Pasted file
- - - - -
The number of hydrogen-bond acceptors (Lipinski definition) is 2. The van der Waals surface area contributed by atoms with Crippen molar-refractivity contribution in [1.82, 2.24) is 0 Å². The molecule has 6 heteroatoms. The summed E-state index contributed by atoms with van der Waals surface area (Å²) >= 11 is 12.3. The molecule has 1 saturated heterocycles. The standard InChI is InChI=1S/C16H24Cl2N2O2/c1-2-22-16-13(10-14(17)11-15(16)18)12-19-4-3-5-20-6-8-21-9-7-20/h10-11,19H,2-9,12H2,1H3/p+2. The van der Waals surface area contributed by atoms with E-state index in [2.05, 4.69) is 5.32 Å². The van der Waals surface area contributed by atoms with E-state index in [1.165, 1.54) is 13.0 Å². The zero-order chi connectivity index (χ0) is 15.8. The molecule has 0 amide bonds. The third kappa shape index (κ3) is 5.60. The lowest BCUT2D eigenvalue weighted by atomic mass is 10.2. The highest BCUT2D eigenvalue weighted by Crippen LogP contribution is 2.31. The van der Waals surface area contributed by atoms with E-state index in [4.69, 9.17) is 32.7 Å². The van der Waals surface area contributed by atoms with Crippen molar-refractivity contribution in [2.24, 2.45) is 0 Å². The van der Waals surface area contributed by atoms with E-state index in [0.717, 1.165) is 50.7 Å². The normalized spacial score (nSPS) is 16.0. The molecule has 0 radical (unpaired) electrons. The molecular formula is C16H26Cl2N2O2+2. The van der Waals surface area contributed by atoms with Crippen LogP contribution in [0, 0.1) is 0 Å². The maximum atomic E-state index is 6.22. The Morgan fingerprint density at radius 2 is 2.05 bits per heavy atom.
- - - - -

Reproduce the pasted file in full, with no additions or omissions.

The number of hydrogen-bond acceptors (Lipinski definition) is 2. The van der Waals surface area contributed by atoms with Crippen molar-refractivity contribution in [1.82, 2.24) is 0 Å². The molecule has 6 heteroatoms. The summed E-state index contributed by atoms with van der Waals surface area (Å²) >= 11 is 12.3. The molecule has 1 saturated heterocycles. The standard InChI is InChI=1S/C16H24Cl2N2O2/c1-2-22-16-13(10-14(17)11-15(16)18)12-19-4-3-5-20-6-8-21-9-7-20/h10-11,19H,2-9,12H2,1H3/p+2. The van der Waals surface area contributed by atoms with E-state index in [2.05, 4.69) is 5.32 Å². The van der Waals surface area contributed by atoms with E-state index in [1.165, 1.54) is 13.0 Å². The zero-order chi connectivity index (χ0) is 15.8. The molecule has 0 amide bonds. The third kappa shape index (κ3) is 5.60. The lowest BCUT2D eigenvalue weighted by atomic mass is 10.2. The highest BCUT2D eigenvalue weighted by Crippen LogP contribution is 2.31. The van der Waals surface area contributed by atoms with E-state index in [4.69, 9.17) is 32.7 Å². The van der Waals surface area contributed by atoms with Crippen molar-refractivity contribution in [2.24, 2.45) is 0 Å². The van der Waals surface area contributed by atoms with E-state index in [0.717, 1.165) is 50.7 Å². The normalized spacial score (nSPS) is 16.0. The molecule has 0 radical (unpaired) electrons. The molecular formula is C16H26Cl2N2O2+2. The van der Waals surface area contributed by atoms with Crippen LogP contribution in [0, 0.1) is 0 Å². The maximum atomic E-state index is 6.22. The Morgan fingerprint density at radius 2 is 2.05 bits per heavy atom.